Regardless of the drain type, the exit site should be covered with sterile absorbent dressing to minimize risk for ascending infection, to collect exudate, and prevent skin excoriation. This covering is especially critical with passive drains. In regions of the body not amendable to bandaging, a tie-over bandage can be placed over the exit site and changed as often as necessary to prevent strike-through.


The risk for bacterial colonization increases with the length of time a drain is kept in place; therefore, drains should be removed as early as possible.1 To determine when the drain can be removed, assess fluid quality and quantity one or more times a day. Follow aseptic technique when changing bandages, when cleaning drain exits, and when emptying the drain reservoirs.

In closed suction drains, such as a Jackson-Pratt drain, suction is applied to pull fluid from the wound or abdomen. Suction can be continuous or intermittent; however, continuous suction is most often used and is recommended. Continuous suction minimizes infection that can result from opportunistic bacteria in static fluid. For intermittent suction, it is recommended to aseptically empty the reservoir every 6 hours; however, for very effusive wounds, the reservoir may need to be changed as often as every hour.1

Active drains rely on having a seal at the drain exit to maintain negative pressure. Air can be pulled into the wound and negative pressure lost if the drain exit is too large, if a purse-string suture is not in place, or if there is dehiscence of the primary incision. For minor leaks through the incision or the drain exit, antibiotic ointment and occlusive dressing can be used to seal the leak. For larger leaks, compressive bandages may be necessary to create a seal. In some cases of incision dehiscence, surgical revision is needed.

Most commercial active drains have compressible reservoirs. To create negative pressure, empty the reservoir and then compress it by hand to remove the air through an open vent. The vent is then occluded so the vacuum is applied to the drain tube and the reservoir naturally expands. One in vitro study revealed that compressible reservoirs lose suction rapidly as they fill to 20% to 30% capacity, and more gradually with further filling, and that some units lose all suction before they are full.1 Therefore, if a large amount of drainage is expected, use of a larger reservoir is recommended and the reservoir should be emptied when half full.


Timing of drain removal is based on the quantity of the fluid and its cytologic appearance.

Fluid quantity

The quantity of the fluid produced can not only indicate when a drain can be removed, but it can also indicate a problem. To assess fluid quantity with passive drains, weighing the bandage material before and after bandage placement will give you a rough idea of how much fluid has been absorbed. Unfortunately, evaporation through the bandage makes weighing the bandage a crude indicator of fluid production. Fluid quantity can be more precisely assessed with active suction drains. Each time the reservoir is emptied, the amount of fluid should be quantified and recorded. Note that fluid production will never cease while the drain is in place because the presence of a drain will cause tissues to produce fluid. As a general rule, the presence of a drain will lead to production of 1 mL/kg/day of fluid, and this figure is often used to determine when the drain should be removed.1 More often, however, instead of waiting until the volume has reached the 1mL/kg/day threshold, drains are removed when fluid production is significantly reduced and the trend over several days indicates that fluid production is decreasing.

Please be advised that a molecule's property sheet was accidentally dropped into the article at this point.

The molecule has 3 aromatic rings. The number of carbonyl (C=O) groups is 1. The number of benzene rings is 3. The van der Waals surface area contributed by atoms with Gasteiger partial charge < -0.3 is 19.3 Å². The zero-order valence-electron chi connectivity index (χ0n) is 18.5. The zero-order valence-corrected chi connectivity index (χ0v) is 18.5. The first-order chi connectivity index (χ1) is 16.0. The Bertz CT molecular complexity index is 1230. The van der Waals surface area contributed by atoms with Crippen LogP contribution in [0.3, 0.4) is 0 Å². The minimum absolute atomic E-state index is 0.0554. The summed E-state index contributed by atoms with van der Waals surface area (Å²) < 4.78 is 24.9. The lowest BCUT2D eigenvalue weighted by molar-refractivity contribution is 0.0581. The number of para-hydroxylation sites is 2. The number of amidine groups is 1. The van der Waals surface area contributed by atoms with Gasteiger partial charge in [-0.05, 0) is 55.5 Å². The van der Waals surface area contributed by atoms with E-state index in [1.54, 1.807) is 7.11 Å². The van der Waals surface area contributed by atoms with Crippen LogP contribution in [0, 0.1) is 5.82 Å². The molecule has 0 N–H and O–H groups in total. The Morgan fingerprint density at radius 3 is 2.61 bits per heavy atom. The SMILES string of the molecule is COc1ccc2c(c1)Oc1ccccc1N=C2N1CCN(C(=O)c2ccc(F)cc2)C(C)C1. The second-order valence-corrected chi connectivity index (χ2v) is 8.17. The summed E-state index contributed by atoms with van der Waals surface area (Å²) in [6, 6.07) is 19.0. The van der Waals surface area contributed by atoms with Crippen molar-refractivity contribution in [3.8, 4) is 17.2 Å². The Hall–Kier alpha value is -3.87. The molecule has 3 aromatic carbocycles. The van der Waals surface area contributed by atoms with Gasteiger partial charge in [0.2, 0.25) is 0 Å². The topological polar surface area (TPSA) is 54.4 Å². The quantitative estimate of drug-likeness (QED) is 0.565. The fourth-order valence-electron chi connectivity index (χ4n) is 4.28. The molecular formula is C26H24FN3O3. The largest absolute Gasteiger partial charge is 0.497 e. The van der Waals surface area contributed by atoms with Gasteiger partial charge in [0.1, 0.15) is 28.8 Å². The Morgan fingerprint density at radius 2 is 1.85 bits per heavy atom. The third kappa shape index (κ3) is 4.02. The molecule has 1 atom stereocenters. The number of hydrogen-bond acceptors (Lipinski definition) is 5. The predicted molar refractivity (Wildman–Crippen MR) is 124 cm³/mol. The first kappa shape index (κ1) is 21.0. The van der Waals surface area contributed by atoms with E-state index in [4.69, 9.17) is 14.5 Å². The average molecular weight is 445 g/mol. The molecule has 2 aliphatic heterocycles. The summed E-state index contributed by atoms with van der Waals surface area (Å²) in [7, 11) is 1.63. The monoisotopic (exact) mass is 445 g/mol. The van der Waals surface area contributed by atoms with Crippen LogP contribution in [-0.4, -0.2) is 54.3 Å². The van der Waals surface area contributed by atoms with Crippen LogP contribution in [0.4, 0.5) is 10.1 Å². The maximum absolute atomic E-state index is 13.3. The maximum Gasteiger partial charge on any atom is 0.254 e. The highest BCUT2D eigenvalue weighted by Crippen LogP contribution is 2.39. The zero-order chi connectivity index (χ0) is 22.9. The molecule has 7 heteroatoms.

Fluid quality

Cytologic appearance of the fluid collected from drains can be used to evaluate progression of wound healing. When collecting fluid from passive drains, hold a sterile blood collection tube under the drain to collect some of the effusion. For active drains, connect a new, sterile syringe directly to the drain instead of collecting fluid that has been sitting in the drain reservoir for a long time. In healing tissue, the overall cellularity should decrease and the appearance of the neutrophils should improve from toxic, or degenerate, to well-preserved and nondegenerate.

In healing tissue, the overall cellularity should decrease and the appearance of the neutrophils should improve from toxic, or degenerate, to well-preserved and nondegenerate.

The presence of bacteria can also be assessed; however, absence of bacteria in cytology samples is not 100% sensitive for ruling out infection. For abdominal drains, if there is any concern for continued or new infection in the peritoneal cavity, you can compare glucose and lactate levels in the drain fluid with those in the peripheral blood. A greater than 20 mg/dL decrease in abdominal glucose compared with peripheral blood glucose is 100% sensitive and 100% specific for diagnosing septic peritonitis in dogs and 86% sensitive and 100% specific for diagnosing septic peritonitis in cats.2 In dogs, a difference of less than or equal to 2.0 mmol/L in blood and fluid lactate levels is also 100% sensitive and specific for diagnosing septic peritonitis.